Browse Publications Technical Papers 2001-01-0050

Air Bags and Infants - The Need for Placing Rear-Facing Infants in the Back Seat Brings about Accident-Causing Distractions 2001-01-0050

There is little or no doubt that air bags save lives in accidents. Passenger side air bags are generally effective safety devices; however, in special cases there are damaging side effects.
Damaging and unintended by-products of [passenger side] air bags include, but are not limited to, injuries such as abrasions, broken bones, and damaged knees. Passenger air bags are especially threatening to short people (generally under 4' 10”), to those who allow the passenger seat to be placed too close to an air bag, to various size children, and especially to rear-facing infants.
Placing the passenger seat too close to an air bag can be classified as “misuse.” Misuse also include those who may place their feet on the dash, and then either lose, or have legs severely damaged when the air bag deploys. Even though air bags were designed to take into account as much of the population as possible, anomalies do exist.
Air bags, when properly used and when they interact with more-or-less typical size people, do work. As early as 1991, the author was put in a position to have personal verification of air bag effectiveness. While having crash tests conducted by the National Testing Laboratories (NTL), in Virginia, the author was privileged to see the two now famous 1991 Chrysler Lebaron vehicles which hit each other head-on, while the two lady drivers were unscathed and sitting beside the cars talking to each other when the state trooper arrived.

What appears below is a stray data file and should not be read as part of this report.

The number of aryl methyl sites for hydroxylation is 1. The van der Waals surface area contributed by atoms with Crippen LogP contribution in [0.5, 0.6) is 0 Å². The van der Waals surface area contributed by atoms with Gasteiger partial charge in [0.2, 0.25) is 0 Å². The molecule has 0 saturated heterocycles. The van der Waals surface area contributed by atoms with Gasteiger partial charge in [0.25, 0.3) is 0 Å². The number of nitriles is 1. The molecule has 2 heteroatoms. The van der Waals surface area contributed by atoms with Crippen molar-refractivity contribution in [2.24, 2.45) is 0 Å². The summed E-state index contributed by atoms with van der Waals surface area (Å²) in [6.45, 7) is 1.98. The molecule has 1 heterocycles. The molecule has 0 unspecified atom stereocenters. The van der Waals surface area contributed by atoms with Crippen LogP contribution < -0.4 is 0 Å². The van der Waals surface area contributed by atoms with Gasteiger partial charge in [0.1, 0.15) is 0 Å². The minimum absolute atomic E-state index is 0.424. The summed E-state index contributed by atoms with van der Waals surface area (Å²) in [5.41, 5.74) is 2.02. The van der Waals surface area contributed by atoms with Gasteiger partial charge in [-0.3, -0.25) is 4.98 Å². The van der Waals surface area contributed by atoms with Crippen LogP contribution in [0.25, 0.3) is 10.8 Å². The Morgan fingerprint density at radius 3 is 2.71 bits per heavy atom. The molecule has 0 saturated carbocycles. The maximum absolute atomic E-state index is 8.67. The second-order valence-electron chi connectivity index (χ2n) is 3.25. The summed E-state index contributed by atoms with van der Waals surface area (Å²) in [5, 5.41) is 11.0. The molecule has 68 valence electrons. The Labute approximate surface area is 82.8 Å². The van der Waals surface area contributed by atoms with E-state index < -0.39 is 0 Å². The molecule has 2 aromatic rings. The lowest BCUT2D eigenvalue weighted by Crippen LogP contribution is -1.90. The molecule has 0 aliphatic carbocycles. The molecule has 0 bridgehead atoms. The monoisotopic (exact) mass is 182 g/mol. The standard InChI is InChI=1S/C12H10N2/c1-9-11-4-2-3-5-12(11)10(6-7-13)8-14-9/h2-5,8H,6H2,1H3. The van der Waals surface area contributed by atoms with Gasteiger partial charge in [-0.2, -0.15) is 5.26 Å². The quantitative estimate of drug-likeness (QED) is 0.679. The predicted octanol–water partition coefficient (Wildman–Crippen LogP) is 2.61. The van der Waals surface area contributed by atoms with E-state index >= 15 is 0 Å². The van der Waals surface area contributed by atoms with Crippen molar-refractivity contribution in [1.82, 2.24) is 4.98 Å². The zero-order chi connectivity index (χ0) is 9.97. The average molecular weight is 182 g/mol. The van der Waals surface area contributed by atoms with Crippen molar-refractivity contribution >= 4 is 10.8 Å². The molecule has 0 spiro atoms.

As the saying goes, a picture is worth a thousand words; the two Chryslers at NTL offered just such a picture. The cars were severely damaged, if one did not know what actually transpired, the only conclusion that could have been reached would clearly suggest major injuries, if not more. Air bags do work, but air bags have shortcomings, and as they are now, only deal with a limited portion of the population who fit in the “typical” part of the population bell curve.
All that notwithstanding, it is time to examine those who are particularly in harms way when riding in a car. Adult short people who face air bag danger, can, and do speak for themselves, they have a political voice, lobbies, and advocacy groups. This scenario holds true to other adults to whom an air bag is a potential for harm. The group that is most threatened by air bags, however, is a group of people who cannot yet fend for themselves, it is made up of infants who must ride rear-facing in a car.
Infants, obviously, are a special group of air bag endangered occupants whose seating situation is determined by parents or caretakers. Contrary to recommendations that infants be placed in the rear seat, many parents and caretakers feel that for emotional, physical, health, or most importantly for less distraction, their infant should be in the front seat by them.
Our mission in this paper is to offer some insight and visibility to the problems rear-facing infants face in travel.


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